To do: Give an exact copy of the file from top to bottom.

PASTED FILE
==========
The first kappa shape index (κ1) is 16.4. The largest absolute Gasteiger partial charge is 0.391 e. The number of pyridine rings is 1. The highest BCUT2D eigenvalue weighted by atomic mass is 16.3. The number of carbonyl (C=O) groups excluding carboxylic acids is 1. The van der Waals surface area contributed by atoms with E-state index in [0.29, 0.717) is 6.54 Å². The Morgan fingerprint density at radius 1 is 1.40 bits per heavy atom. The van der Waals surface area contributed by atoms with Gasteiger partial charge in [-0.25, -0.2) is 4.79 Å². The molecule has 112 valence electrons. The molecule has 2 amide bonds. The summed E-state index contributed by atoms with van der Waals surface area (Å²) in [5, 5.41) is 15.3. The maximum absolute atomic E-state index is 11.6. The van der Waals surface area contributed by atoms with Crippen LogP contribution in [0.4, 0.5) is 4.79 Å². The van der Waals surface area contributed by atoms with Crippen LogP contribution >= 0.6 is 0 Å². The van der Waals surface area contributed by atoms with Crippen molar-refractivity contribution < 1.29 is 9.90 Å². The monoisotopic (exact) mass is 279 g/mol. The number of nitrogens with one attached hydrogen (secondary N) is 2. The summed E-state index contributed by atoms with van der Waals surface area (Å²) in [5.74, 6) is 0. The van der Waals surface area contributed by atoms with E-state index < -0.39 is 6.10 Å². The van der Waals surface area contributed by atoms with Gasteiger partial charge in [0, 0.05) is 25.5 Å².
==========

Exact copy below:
The first kappa shape index (κ1) is 16.4. The largest absolute Gasteiger partial charge is 0.391 e. The number of pyridine rings is 1. The highest BCUT2D eigenvalue weighted by atomic mass is 16.3. The number of carbonyl (C=O) groups excluding carboxylic acids is 1. The van der Waals surface area contributed by atoms with E-state index in [0.29, 0.717) is 6.54 Å². The Morgan fingerprint density at radius 1 is 1.40 bits per heavy atom. The van der Waals surface area contributed by atoms with Gasteiger partial charge in [-0.25, -0.2) is 4.79 Å². The molecule has 112 valence electrons. The molecule has 2 amide bonds. The summed E-state index contributed by atoms with van der Waals surface area (Å²) in [5, 5.41) is 15.3. The maximum absolute atomic E-state index is 11.6. The van der Waals surface area contributed by atoms with Crippen LogP contribution in [0.4, 0.5) is 4.79 Å². The van der Waals surface area contributed by atoms with Crippen LogP contribution >= 0.6 is 0 Å². The van der Waals surface area contributed by atoms with Crippen molar-refractivity contribution < 1.29 is 9.90 Å². The monoisotopic (exact) mass is 279 g/mol. The number of nitrogens with one attached hydrogen (secondary N) is 2. The summed E-state index contributed by atoms with van der Waals surface area (Å²) in [5.74, 6) is 0. The van der Waals surface area contributed by atoms with E-state index < -0.39 is 6.10 Å². The van der Waals surface area contributed by atoms with Gasteiger partial charge in [0, 0.05) is 25.5 Å².